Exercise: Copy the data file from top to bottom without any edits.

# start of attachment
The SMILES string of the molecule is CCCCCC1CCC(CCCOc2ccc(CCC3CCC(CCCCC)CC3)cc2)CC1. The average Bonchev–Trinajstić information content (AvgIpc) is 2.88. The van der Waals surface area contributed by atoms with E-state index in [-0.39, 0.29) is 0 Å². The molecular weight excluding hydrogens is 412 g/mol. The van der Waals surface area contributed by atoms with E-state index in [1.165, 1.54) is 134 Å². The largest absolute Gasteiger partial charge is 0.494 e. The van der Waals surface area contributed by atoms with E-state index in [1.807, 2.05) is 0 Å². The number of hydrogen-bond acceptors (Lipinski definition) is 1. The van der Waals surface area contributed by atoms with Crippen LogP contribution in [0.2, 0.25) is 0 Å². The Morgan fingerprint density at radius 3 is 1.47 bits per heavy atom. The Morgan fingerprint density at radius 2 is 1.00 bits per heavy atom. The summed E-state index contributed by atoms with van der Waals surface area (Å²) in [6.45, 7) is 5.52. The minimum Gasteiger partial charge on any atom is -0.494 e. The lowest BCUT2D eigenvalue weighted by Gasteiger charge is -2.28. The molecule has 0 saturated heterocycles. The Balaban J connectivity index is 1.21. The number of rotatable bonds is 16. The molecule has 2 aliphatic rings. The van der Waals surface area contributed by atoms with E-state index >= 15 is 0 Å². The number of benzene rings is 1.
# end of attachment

The SMILES string of the molecule is CCCCCC1CCC(CCCOc2ccc(CCC3CCC(CCCCC)CC3)cc2)CC1. The average Bonchev–Trinajstić information content (AvgIpc) is 2.88. The van der Waals surface area contributed by atoms with E-state index in [-0.39, 0.29) is 0 Å². The molecular weight excluding hydrogens is 412 g/mol. The van der Waals surface area contributed by atoms with E-state index in [1.165, 1.54) is 134 Å². The largest absolute Gasteiger partial charge is 0.494 e. The van der Waals surface area contributed by atoms with E-state index in [1.807, 2.05) is 0 Å². The number of hydrogen-bond acceptors (Lipinski definition) is 1. The van der Waals surface area contributed by atoms with Crippen LogP contribution in [0.2, 0.25) is 0 Å². The Morgan fingerprint density at radius 3 is 1.47 bits per heavy atom. The Morgan fingerprint density at radius 2 is 1.00 bits per heavy atom. The summed E-state index contributed by atoms with van der Waals surface area (Å²) in [6.45, 7) is 5.52. The minimum Gasteiger partial charge on any atom is -0.494 e. The lowest BCUT2D eigenvalue weighted by Gasteiger charge is -2.28. The molecule has 0 saturated heterocycles. The Balaban J connectivity index is 1.21. The number of rotatable bonds is 16. The molecule has 2 aliphatic rings. The van der Waals surface area contributed by atoms with E-state index >= 15 is 0 Å². The number of benzene rings is 1.